Inclusive policymaking in higher education appears to be a success story – at least on the face of it. The Equalities Act, introduced in 2010, brought together all previous anti-discrimination laws – such as the Equal Pay Act, Sex Discrimination Act and Race Relations Act, amongst others – and provided a basic framework against direct and indirect discrimination. The Act also introduced a number of “protected characteristics” such as race, religion, gender reassignment and sexual orientation.
The Race Equality Charter
Focusing on academia, the first attempt for more diversity was through the Athena SWAN Charter which was introduced in 2005 by the Equality Challenge Unit, with its purpose being the advancement of women in STEM (science, technology, engineering and mathematics). Institutions are awarded a bronze or silver award depending on how they can evidence progress of women in these areas. The Race Equality Charter works in a similar way but focuses on race diversity, and covers academic staff; professional and support staff; student progression and attainment; and diversity in the curriculum. The Charter is underpinned by five key principles:
- that racism is part of everyday life and racial inequalities manifest themselves in everyday situations, processes and behaviours;
- that individuals from all ethnic backgrounds should benefit equally from the opportunities available to them;
- that solutions to racial inequality should have a long-term impact through institutional culture change;
- that those from minority ethnic backgrounds are not a homogenous group and such complexity must be recognised when exploring race equality;
- and that intersectional identities should be considered when discussing race equality.
But why is the Charter necessary? Whilst there has been a significant increase in the numbers of black and minority ethnic (BME) students attending higher education institutions, there is recent evidence to suggest that the numbers fall at postgraduate level. More specifically, although a total of 22.5 per cent of first year undergraduates are from minority ethnic backgrounds, this number decreases to 19.2 per cent for first year postgraduate students. But the staff body is nowhere near as diverse as the student make-up. BME academics are less likely to be in senior decision-making roles compared with their white colleagues; 8.5 per cent of white staff compared with 6.4 per cent of BME staff are in such roles and they are also more likely to be on fixed term contracts. And of the 14,315 professors in the UK only 70 are black, and shockingly only 17 of these are female, while there are only 20 deputy or pro vice-chancellors who are BME compared to the 530 of the majority who are white (for data see here).
In light of these numbers, it is hardly surprising that our recent research, funded by the Equality Challenge Unit, found that BME academics are more likely to want to leave the UK for overseas higher education. In exploring BME academic flight from UK higher education, our research consisted of 1,200 survey questionnaires and 41 in-depth interviews with respondents who defined themselves as BME. We were particularly interested in exploring the extent to which UK academics considered moving overseas and whether there were differences in these responses by ethnicity, as well as analysing what push and pull factors contributed to this.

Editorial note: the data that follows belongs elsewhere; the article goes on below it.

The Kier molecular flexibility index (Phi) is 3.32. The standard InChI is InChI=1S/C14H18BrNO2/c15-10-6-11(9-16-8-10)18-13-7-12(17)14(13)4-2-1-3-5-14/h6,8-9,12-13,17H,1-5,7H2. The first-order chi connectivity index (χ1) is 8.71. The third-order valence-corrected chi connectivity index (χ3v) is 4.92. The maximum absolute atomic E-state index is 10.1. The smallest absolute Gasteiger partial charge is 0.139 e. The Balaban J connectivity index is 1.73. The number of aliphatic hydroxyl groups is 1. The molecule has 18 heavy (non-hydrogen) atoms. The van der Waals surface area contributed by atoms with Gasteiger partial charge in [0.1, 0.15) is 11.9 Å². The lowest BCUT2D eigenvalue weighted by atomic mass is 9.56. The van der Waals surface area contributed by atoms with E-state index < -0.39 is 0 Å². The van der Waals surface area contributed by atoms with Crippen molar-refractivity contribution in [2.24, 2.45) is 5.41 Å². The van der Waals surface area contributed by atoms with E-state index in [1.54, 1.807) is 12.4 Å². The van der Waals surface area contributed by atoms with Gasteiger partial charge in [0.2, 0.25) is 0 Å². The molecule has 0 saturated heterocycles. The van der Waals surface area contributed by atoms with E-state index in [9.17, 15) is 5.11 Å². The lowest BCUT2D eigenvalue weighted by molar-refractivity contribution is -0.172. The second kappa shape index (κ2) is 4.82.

Unsurprisingly, BME academics were more likely to consider a move to an overseas higher education institution compared with their white colleagues. Racism was a factor was mentioned by many of our respondents. Many also acknowledged that countries such as the US valued the study of race and ethnicity more than the UK and indeed acknowledged that the importance of race equality and the value of having a diverse group of academic staff was given a higher priority there than in the UK. Many BME academics reported experiences of subtle, covert and nuanced racism in the white space of the academy. We suggest that:
There is a systematic perception that race equality is not being prioritised within the sector, which is representative of the culture that is pushing BME academics away, and preventing them from returning. Ensuring that race equality is prioritised within the sector in a meaningful way is not easy, but is the first step to instigating systemic, long-term culture change.
Clearly we need to do more, but the Race Equality Charter mark is a move in the right direction. It is, however, far too early to tell if it will make a difference to the inclusion of BME staff and students in higher education. Put bluntly, if it is tied to funding (as the Athena SWAN charter is) then many universities will surely sign up to it – and it has taken 10 years to see the impact of Athena SWAN Charter.
But if universities are serious in addressing race inequality, signing up to the Race Equality Charter will demonstrate this, and it will be a springboard to enable more BME staff to be promoted to senior decision-making roles, such as professors, pro vice-chancellors and chancellors. By having BME representation at senior levels, it is only then that we can move towards an agenda that prioritises social justice and inclusion in higher education.
Kalwant Bhopal is professor of education and social justice, University of Southampton. She is author, most recently, of The Experiences of Black and Minority Ethnic Academics: A Comparative Study of the Unequal Academy (Routledge). This article was originally published on the London School of Economics’ British Politics and Social Policy blog.